One console, two players
Pretty recently, a new expansion for Powerwash Simulator came out. I liked Powerwash Simulator well enough when I played it back in 2021, but this was the first time I was tempted to dip back in for more. That’s because the latest update features locales from Final Fantasy VII, and the game added co-op a little while back. My girlfriend finished the original Final Fantasy VII not too long ago, so I figured this would be a fun way to spend a few hours.
Until I took to Google and discovered that Powerwash Simulator‘s co-op is online only.
Lately, I’ve watched this play out with a number of AAA games. Games like Gotham Knights and Pokémon Scarlet and Violet were total slogs, not just because of their poor technical optimization and bizarre design choices, but because I knew that I could have had more fun if I shelled out an extra $300-600 to play them with my partner. Both of those games heavily touted their co-op offerings in marketing, but neither of them offered anything for folks in the same room. Halo Infinite, a game I loved, would have been that much better if I could’ve roped in a friend without telling them to burn money on a new console or PC.
Where did the couch go?
I’ve always been a local multiplayer kind of person. My earliest exposure to video games was a Wii my parents bought to force family bonding. Super Smash Bros. and Mario Kart are good online, but I’ll usually only break them out when I have people over. I don’t have anything against online gaming (it got me through lockdown, and any friend of mine will tell you how often I pester them about playing Final Fantasy XIV with me), but I love local multiplayer.
I especially adore local co-op. If I’m working with someone else towards a goal, I want to be with that person physically. Having the option for online play is always welcome, but if I can conceivably play the same game as my companion, in the same room and on the same screen, I’ll always take that option. I recognize that games are constantly getting bigger, and it’s getting harder and harder to justify rendering the same things twice at the same time just to satisfy an increasingly small group that cares about this kind of thing.
But for me, there’s simply no energy quite like the energy shared between two (or more) people in one room sharing an experience. It’s the difference between calling a friend and going out for dinner—sure, you’ll find out what they’ve been up to either way, but sometimes you want to be in that space, sharing that experience together.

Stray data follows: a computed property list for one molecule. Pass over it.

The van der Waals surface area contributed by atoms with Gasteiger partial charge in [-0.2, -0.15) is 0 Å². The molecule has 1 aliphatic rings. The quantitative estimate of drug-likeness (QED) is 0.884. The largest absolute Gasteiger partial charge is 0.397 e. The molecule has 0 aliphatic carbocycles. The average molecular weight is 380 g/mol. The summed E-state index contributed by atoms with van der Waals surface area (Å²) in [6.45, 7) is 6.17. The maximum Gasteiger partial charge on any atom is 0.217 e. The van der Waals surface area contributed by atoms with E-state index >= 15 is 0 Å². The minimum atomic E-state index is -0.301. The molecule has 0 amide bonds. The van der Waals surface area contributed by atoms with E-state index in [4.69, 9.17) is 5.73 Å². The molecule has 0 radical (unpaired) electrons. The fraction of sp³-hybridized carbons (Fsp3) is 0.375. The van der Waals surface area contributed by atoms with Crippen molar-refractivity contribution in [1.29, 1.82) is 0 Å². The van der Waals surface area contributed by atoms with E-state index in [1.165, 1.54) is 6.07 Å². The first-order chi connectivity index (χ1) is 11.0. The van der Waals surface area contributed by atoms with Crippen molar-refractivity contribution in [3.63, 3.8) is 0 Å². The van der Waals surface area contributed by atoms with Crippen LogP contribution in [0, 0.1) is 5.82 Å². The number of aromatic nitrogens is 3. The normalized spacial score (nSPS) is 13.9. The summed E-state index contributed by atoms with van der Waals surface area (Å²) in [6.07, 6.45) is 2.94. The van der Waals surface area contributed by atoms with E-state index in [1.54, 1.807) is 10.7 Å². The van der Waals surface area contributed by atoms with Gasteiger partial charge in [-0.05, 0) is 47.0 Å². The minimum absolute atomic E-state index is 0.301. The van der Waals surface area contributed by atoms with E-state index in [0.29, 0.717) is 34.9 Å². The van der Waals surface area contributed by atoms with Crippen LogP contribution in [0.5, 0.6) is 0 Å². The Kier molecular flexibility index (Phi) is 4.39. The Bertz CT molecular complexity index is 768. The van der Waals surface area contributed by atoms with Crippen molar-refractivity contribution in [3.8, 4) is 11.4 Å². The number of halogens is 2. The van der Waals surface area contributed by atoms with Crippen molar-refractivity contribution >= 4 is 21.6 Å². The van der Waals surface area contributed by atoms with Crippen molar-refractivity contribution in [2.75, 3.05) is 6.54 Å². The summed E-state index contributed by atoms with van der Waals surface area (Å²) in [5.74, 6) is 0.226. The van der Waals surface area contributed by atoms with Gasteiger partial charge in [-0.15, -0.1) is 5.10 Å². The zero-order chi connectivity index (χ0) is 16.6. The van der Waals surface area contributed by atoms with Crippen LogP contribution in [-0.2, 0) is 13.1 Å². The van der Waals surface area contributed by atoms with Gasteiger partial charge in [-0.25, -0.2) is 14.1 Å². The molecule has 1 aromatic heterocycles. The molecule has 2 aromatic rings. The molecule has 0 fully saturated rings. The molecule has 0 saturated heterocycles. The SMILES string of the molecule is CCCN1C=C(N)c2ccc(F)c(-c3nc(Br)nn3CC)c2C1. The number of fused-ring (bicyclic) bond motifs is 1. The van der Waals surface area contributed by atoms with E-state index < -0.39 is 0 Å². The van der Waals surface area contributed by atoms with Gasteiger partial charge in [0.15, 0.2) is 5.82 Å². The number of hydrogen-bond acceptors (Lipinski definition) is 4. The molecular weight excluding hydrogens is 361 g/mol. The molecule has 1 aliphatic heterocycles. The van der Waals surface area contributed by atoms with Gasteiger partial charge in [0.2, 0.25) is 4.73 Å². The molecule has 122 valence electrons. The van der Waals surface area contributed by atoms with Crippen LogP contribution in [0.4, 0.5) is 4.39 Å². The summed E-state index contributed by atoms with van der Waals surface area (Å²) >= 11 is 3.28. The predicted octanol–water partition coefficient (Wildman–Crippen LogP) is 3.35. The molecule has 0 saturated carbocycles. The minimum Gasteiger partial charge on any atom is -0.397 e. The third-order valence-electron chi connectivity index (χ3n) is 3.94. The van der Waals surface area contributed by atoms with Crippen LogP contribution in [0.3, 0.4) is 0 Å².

So as franchises like Halo, which was once known for its split-screen co-op, shy away from the couch-sharing experience, I can’t help but feel a little sad.
Blessedly, local multiplayer is down but not out. It’s becoming more and more sparse in the AAA space, but indies have kept the dream alive admirably. Spelunky 2 retained the local mayhem found in the 2013 not-quite-original, and the Overcooked series has built its identity around intense, frantic same-screen sessions. It Takes Two recently became the only indie game in the history of the Game Awards to take home the GOTY prize, in large part because of its local co-op offerings.
There are also still a few studios in the AAA space preserving the local multiplayer experience. Nintendo has been ruthlessly committed to keeping local co-op offerings available on the Nintendo Switch, a platform that initially sold itself, at least in part, on its two in-built controllers. Kirby and the Forgotten Land is an absolutely perfect local experience, and the more recent Kirby’s Return to Dream Land Deluxe bumps the player count from two to four. Outside of Nintendo, Diablo 4 is slated to follow in its immediate predecessor’s footsteps with a couch co-op mode. The most recent crop of Borderlands games offers local play on consoles as well. The scene isn’t thriving, necessarily, but it is surviving.
All of these games also have online offerings, and that’s a great thing. Not everybody lives near the people they want to spelunk with, and I will always advocate for better online options. But all of these games also recognize that there is a good reason for players to want to be near each other physically. Video games can be an isolating hobby, but they also have the capacity, as a medium, to force people together. I wish more games took advantage of that inherent strength of the format, but for now, I’m simply glad that there’s still space for that kind of game somewhere.